Breakfast at Tiffany’s: 50th Anniversary Edition – Blu-ray Edition

I read just recently that author Truman Capote (film is based on his novella) was disappointed with the choice of Audrey Hepburn as Holly Golightly.  He had Marilyn Monroe in mind.  Now, who am I to argue with the famed author, but I still much say that I cannot picture anyone else in the role.  Audrey Hepburn was wonderful.  Her charm and beauty brings much to the role of the urban sophisticate.  Instead of hating this stunning creature who supports herself by getting “gifts” from men, we love her for her vulnerability and sense of romance.

Though it is fifty years old the film has not suffered over time; it has aged well.  Maybe except for the stereotypical/racist portrayal of a Japanese man by actor Mickey Rooney everything else will be relatable for the modern audience.

A woman who wears designer dresses, but accessorizes them with costume jewelry is Holly Golightly (Audrey Hepburn – My Fair Lady, Roman Holiday).  She lives in a brownstone in an exclusive area of Manhattan, but it has hardly any furniture.  A woman who does not really have or make any money of her own she lives off the small amounts of money she gets from men looking for an escort to a party or function or from visiting jailed mobster, Sally Tomato (Alan Reed – Lady and the Tramp, voice of Fred Flinstone).

When struggling writer Paul Varjak (George Peppard – How the West Was Won, The Executioner) moves into a New York apartment building he is immediately interested in his quirky neighbour, Holly Golightly.  She is a complex young woman.  Seemingly shallow she seems just to be content flitting from party to party looking for a wealthy man to marry then when she is alone with Paul she shows her more vulnerable and self-doubting side.

Paul is not position to judge Holly as he maintains his lifestyle due to the generosity of a wealthy woman (Patricia Neal – The Day the Earth Stood Still, Hud).  He is a kept man.  Though he is dating this wealthy woman, Paul cannot help himself and falls in love with Holly.  He proposes to her.  Her answer is no as she has it in her head that she is going to marry South American millionaire, Jose (Jose Vila de Vilallonga).  Everyone’s plans are thrown for a loop when it is revealed that Holly has been without even realizing transporting drug information from Sally to the outside world.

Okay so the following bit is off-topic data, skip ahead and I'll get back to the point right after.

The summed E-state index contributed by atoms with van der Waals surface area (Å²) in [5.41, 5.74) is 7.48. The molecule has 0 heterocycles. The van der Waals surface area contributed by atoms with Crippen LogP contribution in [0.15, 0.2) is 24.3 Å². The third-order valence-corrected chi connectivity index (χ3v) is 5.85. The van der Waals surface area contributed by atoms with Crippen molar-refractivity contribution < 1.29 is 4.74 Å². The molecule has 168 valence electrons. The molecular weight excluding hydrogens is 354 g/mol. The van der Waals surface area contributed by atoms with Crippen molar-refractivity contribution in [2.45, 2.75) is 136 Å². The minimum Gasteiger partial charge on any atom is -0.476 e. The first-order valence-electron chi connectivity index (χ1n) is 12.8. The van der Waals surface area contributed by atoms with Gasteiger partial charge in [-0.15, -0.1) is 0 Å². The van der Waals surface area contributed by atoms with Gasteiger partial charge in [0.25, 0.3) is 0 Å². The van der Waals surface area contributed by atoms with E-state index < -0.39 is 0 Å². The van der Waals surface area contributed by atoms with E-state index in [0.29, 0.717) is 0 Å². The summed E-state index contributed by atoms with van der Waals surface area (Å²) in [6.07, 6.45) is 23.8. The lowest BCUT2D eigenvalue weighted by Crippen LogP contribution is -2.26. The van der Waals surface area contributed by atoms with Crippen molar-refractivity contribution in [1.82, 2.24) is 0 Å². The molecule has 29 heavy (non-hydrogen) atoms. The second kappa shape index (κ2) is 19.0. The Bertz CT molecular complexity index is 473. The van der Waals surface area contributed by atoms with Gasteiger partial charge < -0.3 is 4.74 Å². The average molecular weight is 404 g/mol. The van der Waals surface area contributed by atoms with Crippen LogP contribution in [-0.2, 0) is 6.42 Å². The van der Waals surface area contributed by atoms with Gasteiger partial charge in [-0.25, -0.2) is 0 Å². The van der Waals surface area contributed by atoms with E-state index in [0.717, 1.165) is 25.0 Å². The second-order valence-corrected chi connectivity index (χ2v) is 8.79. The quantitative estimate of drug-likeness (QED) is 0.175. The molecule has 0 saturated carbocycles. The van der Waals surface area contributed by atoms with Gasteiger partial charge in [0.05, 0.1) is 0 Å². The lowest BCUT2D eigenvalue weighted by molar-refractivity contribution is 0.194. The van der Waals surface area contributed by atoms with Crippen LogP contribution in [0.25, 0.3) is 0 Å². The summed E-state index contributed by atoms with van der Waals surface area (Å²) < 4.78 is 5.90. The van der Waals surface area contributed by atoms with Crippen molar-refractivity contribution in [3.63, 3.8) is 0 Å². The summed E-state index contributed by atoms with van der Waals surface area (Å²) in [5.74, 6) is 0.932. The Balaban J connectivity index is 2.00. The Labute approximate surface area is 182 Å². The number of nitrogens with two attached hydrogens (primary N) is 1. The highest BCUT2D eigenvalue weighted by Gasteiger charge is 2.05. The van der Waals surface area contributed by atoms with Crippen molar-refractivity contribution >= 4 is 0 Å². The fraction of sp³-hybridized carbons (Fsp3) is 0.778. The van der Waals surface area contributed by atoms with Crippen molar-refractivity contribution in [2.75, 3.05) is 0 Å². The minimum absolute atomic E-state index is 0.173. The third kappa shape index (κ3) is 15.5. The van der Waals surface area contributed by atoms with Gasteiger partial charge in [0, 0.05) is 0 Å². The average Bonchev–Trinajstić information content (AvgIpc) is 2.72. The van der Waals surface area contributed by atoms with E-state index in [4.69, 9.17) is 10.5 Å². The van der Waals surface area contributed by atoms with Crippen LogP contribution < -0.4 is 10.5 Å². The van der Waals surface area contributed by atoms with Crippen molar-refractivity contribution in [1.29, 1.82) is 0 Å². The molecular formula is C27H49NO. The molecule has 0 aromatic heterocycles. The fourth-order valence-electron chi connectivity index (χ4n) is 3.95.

A true gold-digger with a heart of gold, Holly Golightly is one of film’s iconic characters.  The grace and magic of Audrey Hepburn was perfect for the character.  She brings a certain naturalness and sophistication to the film.

Everything about the film is very fashionable.  The famous scene at the window of Tiffany’s, the area of New York, Holly’s wardrobe (who can forget her little black dress and that wide brimmed hat), and even the soundtrack, which includes the Oscar winning Henry Mancini song “Moon River”.  Even today the look and fashions of the film influence filmmakers and the public alike.

Makers of romantic comedies today should watch this film just before they begin their own.  It is one of the best.  Romantic yet realistic.  Funny yet poignant at times.  Has a fantastic (for many reasons) party scene.  A female lead all women want to be.  Good chemistry between leads.  A big bump in the road towards true love.  You get the picture.  All the elements are there.

Special Features:

-Original Theatrical Trailer (HD) – Commentary by Producer Richard Shepherd
– A Golightly Gathering (HD)
– Henry Mancini: More Than Music (HD)
– Mr. Yunioshi: An Asian Perspective (HD)
– The Making of a Classic
– It’s So Audrey: A Style Icon
– Behind the Gates: The Tour
– Brilliance in a Blue Box
– Audrey’s Letter to Tiffany
– Galleries

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